Comic Books You Should Collect: Batman: The Dark Knight Returns #1
Each day in February, Dibbs is showcasing iconic comic book issues that you should REALLY care about, all in part to celebrate comic books making their way onto the platform! While not every book we feature will end up on the Dibbs app, our list is jam-packed with the greatest stories from old and new!
This month, we dropped our VERY first comic book, The Incredible Hulk #181 (The first appearance of Wolverine)! Head over to dibbs.io to get into the action and own a piece of this iconic comic book!
Batman Gets Gritty
In 1986, Frank Miller took the reins of DC’s most iconic detective. Inspired by a cold and callous New York City, Miller set out to make his futuristic Gotham darker than it had ever been written. Even though his four-part series takes place in an alternate universe now known as Elseworld, it’s famously become the most important Batman story to ever be written.
Batman, as a comic, had been known to be “dark” sometimes, but never had it been so gritty and dread-inducing as The Dark Knight Returns. Batman wasn’t the young and spry fighter he once was; he was old, dejected and spiteful. In a city surrounded by untrustworthy criminals and villainous masterminds, Batman’s biggest battle was the one against his own aging body. These new portrayals gave way to many different dynamics writers would spend the next 40 years expanding on. The Killing Joke, The Long Halloween, and Knightfall were all made possible thanks to Miller’s vision of Gotham and Batman.
The first issue of this series sees a 55-year-old Batman come out of retirement. After the death of Robin (Jason Todd), Bruce Wayne is riddled with grief and hangs up his cape. But a major spike in crime and the failed rehabilitation of Two-Face pushes Bruce to come out of retirement and suit up once again. So much has changed since Bruce was fighting crime. The police and the police commissioner are no longer on his side. The criminals appear to be more murderous and reckless, even over the pettiest things. Reporters even claim that The Joker was merely a victim of Batman’s abuse. Bruce’s city has been flipped upside down and set on fire.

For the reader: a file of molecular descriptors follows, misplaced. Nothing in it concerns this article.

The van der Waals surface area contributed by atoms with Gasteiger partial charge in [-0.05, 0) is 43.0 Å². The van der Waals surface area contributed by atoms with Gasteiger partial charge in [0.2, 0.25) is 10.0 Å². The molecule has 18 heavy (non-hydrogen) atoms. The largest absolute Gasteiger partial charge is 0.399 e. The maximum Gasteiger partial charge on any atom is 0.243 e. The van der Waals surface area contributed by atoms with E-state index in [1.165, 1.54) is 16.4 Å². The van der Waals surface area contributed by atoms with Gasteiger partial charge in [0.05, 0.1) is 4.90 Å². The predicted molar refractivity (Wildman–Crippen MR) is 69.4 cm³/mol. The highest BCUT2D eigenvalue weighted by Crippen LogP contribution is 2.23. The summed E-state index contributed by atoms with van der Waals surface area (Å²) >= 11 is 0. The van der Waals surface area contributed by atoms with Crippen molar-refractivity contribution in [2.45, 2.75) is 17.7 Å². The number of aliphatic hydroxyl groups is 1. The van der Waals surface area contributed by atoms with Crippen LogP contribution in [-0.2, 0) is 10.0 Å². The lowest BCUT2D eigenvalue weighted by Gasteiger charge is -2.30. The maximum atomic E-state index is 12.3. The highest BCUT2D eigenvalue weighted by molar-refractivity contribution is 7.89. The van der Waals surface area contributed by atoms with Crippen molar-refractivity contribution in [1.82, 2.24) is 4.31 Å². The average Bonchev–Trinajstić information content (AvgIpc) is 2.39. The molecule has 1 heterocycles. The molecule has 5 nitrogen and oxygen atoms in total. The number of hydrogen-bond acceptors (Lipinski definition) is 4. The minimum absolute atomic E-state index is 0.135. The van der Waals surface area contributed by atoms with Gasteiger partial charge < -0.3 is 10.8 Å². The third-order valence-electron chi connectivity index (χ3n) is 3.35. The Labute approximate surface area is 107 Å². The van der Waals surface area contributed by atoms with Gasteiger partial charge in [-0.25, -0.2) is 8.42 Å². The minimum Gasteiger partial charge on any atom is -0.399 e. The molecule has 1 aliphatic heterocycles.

This issue sets up the short series with Batman donning his cap and cow along with his black and white moral code, to bring justice back to his city. But Bruce’s body isn’t as it once was, and his age appears to be a major obstacle in the way of winning back his city. To make matters worse, The Joker has quietly emerged from retirement after hearing of Batman’s return.
Most of the story is told via clips from television shows, news reports, and political pundits criticizing the methods Batman uses to fight crime. Are Batman’s methods needed? Or is his idea of justice outdated and civil rights violations? These debates rage on as Batman reemerges on Gotham to fight the criminals who’ve taken over.
The Dark Knight Returns, along with stories like Maus and Watchmen, created a new age of what storytelling in comics could be. The abstract and nihilistic tone of Miller’s story proved that comics can deliver mature stories that went deeper than the surface level previously thought. The gritty story has gone on to inspire countless comic writers, fiction writers, and even television and movie directors/writers.
And while no one may ever write a more important Batman story than Frank Miller, he’s given generations of creators the inspiration to create and evolve mediums past their theoretical limits!